Nikah (Islamic Marriage) and Matrimonial Rights in the UK

A recent court case, Akhtar vs Khan, received sensational attention in the British press. The reason? It dealt with the status of a Nikah, – a marriage entered into under Sharia Law.

The parties were Mrs Akhtar and Mr Khan who had “married” through a Nikah in 1998. Despite Mrs Akhtar seeking to register the ‘marriage’ under civil laws, Mr Khan was not so agreeable and eventually refused to go through with a civil ceremony. Mrs Khan petitioned for a divorce in 2016. Mr Khan defended the divorce on the basis that the parties had not entered into a valid marriage according to English law and that their Nikaah fell short of the requirement. Consequently, Mrs Akhtar was not entitled to seek any financial remedy from the courts for herself and the couple’s 4 children.

So, is a Nikah valid in the UK?

A Nikah is an Islamic marriage conducted under the laws of the Sharia and not in accordance with the laws of England & Wales hence, not a valid marriage. Couples in this union are generally considered to be co-habiting and therefore, do not have the same level of protection as that afforded to their married counterparts (i.e. those that undergo a civil ceremony) and more importantly, to the same financial orders.

If a Nikah however is entered into in a foreign country which practices Sharia Law or elements of it, the marriage will be legally binding in the UK in accordance with the UK recognising foreign marriages and divorces (provided the relevant conditions are met).

What happens if the Nikah (Islamic Marriage) breaks down?

In the case of the couple who only go through with a Nikah in the UK and then decide to end their “marriage”, they will have to dissolve the marriage (Talaq) through religious channels. A civil divorce under English law will not be required because the Islamic marriage is not recognised, no civil marriage ceremony having taken place.

In the case of Aktar vs Khan, Mrs Akhtar despite having only entered into a Nikaah, petitioned for a divorce claiming that her cohabitation with Mr Khan should raise a presumption of marriage or alternatively that the Nikaah should be considered a void marriage whereby the marriage in fact existed albeit having been entered into in disregard of certain requirements relating to the formation of marriage. The court did not accept the former argument but did accept the latter. Crucially what this meant for Mrs Akhtar was that she would then be entitled to the same financial remedies as a married woman who was going through a divorce.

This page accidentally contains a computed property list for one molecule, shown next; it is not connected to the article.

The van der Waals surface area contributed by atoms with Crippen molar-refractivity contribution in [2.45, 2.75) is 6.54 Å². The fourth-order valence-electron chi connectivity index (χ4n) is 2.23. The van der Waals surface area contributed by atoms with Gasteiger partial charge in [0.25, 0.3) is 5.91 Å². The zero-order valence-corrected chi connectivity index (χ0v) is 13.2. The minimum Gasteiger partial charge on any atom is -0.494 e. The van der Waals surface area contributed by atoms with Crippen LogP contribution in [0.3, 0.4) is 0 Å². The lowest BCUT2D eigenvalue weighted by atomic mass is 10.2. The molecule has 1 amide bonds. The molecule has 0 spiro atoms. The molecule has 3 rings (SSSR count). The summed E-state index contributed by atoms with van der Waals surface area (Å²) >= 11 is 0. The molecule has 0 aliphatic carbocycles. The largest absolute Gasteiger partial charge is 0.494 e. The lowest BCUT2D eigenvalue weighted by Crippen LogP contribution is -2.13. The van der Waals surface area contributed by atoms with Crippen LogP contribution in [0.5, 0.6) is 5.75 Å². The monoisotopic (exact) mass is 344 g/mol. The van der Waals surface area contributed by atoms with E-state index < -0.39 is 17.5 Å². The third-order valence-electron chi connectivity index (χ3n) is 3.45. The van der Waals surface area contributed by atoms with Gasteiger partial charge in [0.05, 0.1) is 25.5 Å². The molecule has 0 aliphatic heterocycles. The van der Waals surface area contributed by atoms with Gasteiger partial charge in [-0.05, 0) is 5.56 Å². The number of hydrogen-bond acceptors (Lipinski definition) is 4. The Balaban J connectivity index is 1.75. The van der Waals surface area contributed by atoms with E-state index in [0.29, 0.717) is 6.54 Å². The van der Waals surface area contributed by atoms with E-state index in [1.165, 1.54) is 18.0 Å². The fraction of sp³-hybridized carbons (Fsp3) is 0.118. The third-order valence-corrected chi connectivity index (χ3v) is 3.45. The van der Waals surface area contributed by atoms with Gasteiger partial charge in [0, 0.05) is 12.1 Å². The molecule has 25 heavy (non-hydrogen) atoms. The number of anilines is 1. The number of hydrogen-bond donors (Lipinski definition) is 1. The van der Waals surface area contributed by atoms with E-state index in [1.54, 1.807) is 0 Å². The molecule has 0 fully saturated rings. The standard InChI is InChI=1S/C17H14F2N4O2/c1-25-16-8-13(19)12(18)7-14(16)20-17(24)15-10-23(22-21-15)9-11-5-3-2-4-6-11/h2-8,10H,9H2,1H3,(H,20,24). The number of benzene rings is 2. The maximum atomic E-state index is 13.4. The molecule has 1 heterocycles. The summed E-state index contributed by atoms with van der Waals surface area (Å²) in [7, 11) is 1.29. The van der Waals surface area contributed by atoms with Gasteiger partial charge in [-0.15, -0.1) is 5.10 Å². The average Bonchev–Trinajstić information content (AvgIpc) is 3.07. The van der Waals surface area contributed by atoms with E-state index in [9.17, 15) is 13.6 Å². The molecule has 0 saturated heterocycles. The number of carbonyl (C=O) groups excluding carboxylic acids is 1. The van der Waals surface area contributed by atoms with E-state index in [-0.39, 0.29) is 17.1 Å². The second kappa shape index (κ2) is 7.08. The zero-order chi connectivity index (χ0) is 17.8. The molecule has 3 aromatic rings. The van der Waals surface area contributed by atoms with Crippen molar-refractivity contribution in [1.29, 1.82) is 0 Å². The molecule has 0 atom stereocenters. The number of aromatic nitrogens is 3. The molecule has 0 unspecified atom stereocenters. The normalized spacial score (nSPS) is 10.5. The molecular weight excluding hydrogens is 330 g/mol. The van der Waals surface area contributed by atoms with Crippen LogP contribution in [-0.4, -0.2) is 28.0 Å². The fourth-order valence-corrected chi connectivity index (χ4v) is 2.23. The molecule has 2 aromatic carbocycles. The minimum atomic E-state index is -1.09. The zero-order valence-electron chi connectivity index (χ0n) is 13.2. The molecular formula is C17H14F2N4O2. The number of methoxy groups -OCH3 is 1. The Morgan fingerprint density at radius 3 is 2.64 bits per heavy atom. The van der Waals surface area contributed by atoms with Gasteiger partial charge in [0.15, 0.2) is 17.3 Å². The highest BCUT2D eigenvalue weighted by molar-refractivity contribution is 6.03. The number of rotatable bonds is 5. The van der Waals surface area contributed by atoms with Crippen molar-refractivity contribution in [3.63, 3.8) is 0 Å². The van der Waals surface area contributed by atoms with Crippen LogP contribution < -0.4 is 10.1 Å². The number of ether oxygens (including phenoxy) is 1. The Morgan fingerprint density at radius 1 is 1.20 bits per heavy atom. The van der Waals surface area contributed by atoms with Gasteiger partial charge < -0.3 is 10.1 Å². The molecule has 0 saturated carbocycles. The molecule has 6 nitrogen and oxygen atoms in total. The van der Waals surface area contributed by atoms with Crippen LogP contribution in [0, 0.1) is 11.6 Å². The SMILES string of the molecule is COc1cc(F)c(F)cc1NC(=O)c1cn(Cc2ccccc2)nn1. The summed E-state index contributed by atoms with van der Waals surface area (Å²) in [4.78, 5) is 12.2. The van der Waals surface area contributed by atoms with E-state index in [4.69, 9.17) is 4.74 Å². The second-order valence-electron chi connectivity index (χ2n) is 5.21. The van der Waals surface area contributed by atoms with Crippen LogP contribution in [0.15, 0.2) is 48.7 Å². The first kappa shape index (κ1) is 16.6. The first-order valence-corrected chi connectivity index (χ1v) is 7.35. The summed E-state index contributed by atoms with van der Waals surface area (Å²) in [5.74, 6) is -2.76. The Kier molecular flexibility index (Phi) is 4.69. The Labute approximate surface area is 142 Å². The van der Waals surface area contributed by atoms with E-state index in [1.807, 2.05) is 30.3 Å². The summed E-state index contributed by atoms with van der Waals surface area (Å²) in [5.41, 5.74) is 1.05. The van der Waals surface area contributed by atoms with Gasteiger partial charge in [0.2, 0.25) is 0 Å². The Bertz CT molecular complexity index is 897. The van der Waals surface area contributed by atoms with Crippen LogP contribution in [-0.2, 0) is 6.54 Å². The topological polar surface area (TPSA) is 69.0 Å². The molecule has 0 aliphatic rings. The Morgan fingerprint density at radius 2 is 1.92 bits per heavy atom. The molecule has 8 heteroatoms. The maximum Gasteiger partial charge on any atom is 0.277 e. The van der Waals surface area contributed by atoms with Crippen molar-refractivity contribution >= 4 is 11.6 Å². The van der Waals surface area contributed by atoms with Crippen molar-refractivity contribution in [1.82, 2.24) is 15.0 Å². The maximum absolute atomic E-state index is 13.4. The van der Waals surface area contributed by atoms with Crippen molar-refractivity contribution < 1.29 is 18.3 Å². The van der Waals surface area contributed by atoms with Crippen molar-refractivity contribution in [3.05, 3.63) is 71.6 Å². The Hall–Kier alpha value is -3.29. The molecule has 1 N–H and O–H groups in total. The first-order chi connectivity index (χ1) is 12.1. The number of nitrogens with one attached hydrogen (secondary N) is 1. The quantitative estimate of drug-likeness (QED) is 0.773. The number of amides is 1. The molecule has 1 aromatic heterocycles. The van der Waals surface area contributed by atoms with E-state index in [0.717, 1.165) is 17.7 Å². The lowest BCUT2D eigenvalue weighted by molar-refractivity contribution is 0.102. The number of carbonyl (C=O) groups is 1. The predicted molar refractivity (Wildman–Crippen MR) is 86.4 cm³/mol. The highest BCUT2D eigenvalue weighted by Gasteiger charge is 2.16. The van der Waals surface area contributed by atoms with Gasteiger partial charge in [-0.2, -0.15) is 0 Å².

Does the ruling in the Akhtar vs Khan case mean a Nikah is now considered valid under English law?

The simple answer is no. There were several reasons behind the Judge’s ruling including the following.

  • Mrs Akhtar had regularly requested that a civil marriage ceremony take place throughout the marriage indicating her intention to validate their marriage in accordance with UK laws. Mr Khan refused not because he did not recognise the relationship as a marriage but simply because he did not wish to partake in a civil ceremony.
  • Mr Khan did however use the Nikah for the purposes of living and working in the UAE and had persuaded the authorities to accept it as a valid marriage.
  • The marriage was considerably long of around 20 years
  • Witness evidence by both parties were crucial to the final determination, the court finding that Mrs Akhtar was more believable than Mr Khan
  • Arguments were advanced for Mrs Akhtar with regards to the right to respect for private and family life in relation to the children of the marriage
  • These reasons and excellent lawyering by Mrs Akhtar’s counsel convinced the court in her favour. The decision could be appealed so it is premature to assume the effect it will have on Nikah only marriages in the UK.

In conclusion then…

A Nikah by itself is not a valid marriage unless it is followed by a civil ceremony. This case however highlights the flexibility available in interpreting certain matrimonial laws which could mean that we see more women in the same position coming forward to seek an English divorce for an Islamic marriage. Each case is decided upon its own facts and Akhtar v Khan should not be used as a precedent but rather as guidance on exploring whether other such claims can be valid in the same way. If you would like to discuss a similar matter with a family law solicitor, please contact one of our matrimonial solicitors for further advice.

Other reading

A report titled “Equal and Free? 50 Muslim Women’s Experiences of Marriage in Britain Today” by Aurat: Supporting Women, detailed the issues Muslim women faced when their marriage was dissolved and they hadn’t gone through a civil marriage ceremony.

About Talha Fazlani

Talha overlooks the marketing and development for Freeman Harris Solicitors. He writes most of our content and would be the first person you deal with if you have a family law or intellectual property query.